I recently read The New York Times Bestseller Lost Connections by Johann Hari. Simply put, Hari breaks down causes of depression and ways we can try to mitigate it. As someone who has worked alone in my businesses for the better part of the last three years, the chapter specifically on loneliness held some answers for me.
Now, more than ever, we are dealing with a great sense of loneliness. Even if you are living with your partner or family or roommates, we are still disconnected from our greater community and family members, and — as you’ll find out — a collaborative, deep, driving purpose.
Hari writes, “Loneliness hangs over our culture today like a thick smog.”
This isn’t brand new information. According to a 2018 national survey by Cigna, 46% of 20,000 U.S. adults reported they sometimes or always feel alone. It’s especially heightened now — and some say it will continue for months to come as we question our every move, every physical touch, etc.
Hari continues, “Becoming acutely lonely [the experiment found] was as stressful as experiencing a physical attack.” (Physical attack in this case, some sort of physical abuse.) “The stunning thing was that loneliness is not merely the result of depression...it leads to depression.”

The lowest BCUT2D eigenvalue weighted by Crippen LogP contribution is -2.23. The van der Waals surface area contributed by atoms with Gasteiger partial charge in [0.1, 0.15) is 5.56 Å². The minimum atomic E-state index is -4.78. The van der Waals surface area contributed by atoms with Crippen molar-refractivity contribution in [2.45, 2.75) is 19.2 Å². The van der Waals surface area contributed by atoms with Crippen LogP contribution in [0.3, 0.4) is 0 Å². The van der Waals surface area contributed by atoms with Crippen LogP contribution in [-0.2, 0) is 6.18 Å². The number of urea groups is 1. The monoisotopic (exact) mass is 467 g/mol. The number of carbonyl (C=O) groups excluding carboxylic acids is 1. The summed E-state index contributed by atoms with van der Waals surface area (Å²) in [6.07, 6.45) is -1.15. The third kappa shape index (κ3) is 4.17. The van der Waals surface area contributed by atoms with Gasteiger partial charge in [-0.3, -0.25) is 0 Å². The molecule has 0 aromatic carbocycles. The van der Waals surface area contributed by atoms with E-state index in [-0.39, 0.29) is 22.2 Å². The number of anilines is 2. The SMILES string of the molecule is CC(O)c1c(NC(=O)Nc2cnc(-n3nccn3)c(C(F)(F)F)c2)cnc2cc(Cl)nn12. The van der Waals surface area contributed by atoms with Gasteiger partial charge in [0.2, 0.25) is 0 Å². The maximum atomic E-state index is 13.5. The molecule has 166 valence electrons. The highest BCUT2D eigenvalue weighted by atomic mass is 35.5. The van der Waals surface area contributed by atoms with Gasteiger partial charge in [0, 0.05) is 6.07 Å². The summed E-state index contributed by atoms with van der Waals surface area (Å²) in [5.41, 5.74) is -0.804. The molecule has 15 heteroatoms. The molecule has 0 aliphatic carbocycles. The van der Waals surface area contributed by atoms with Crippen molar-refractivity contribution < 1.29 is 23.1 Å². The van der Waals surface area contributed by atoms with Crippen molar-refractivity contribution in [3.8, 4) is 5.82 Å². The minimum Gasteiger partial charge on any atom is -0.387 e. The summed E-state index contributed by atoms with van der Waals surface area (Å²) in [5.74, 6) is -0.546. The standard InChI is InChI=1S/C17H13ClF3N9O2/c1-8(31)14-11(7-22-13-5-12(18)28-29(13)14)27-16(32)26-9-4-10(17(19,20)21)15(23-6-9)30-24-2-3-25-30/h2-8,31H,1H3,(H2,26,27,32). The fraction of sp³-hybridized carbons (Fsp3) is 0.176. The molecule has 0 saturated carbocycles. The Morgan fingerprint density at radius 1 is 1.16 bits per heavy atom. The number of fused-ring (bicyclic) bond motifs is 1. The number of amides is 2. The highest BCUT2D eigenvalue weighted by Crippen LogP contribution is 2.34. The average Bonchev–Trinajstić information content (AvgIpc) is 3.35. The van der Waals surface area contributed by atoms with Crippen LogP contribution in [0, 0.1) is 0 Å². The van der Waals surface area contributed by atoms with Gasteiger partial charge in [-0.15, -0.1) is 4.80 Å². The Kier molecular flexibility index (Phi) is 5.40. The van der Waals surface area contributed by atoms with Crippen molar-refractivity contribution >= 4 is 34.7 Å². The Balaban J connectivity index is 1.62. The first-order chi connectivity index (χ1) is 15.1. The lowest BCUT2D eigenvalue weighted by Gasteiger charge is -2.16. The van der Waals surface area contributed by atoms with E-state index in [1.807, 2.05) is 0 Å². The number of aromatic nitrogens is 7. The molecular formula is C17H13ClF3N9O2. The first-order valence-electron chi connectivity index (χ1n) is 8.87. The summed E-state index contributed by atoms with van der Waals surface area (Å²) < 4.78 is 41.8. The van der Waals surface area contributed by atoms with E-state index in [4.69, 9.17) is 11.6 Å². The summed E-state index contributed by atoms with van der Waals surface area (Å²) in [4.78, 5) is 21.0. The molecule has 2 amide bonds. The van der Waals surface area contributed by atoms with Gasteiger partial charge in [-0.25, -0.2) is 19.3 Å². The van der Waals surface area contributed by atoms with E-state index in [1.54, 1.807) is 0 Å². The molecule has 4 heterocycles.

“The vitally important corollary is that evolution shaped us not only to feel bad in isolation, but to feel insecure.”
So, how does Hari suggest we solve the issue of loneliness and isolation? And how do we do it in 2020?
The good news is this: “Loneliness isn’t the physical absence of other people, he said — it’s the sense that you’re not sharing anything that matters with anyone such as a goal that matters to you, or a status, or a tribe."
“Twelve different studies found that the more materialistic and extrinsically motivated you become, the more anxious you will be.”
We might be sharing a common goal, but the purpose is usually to gain something — money, status, pride. This is the culture we live in, and what we've been trained to go after.
So, the idea is to find someone and share a goal that matters deeply to you, where you will not get payment, status, or pride in return. In other words, something that you don't go immediately posting on social media. Something outside of paying work.
My challenge to you is to think about what deeply matters to you. Get a pen and a journal and brainstorm. Open your Notes app and start typing. Who in your life might share that same fire? Connect with them (in person or virtually), and start to share. We’re going to need meaningful connection, now more than ever.
Additional reading: The risks of social isolation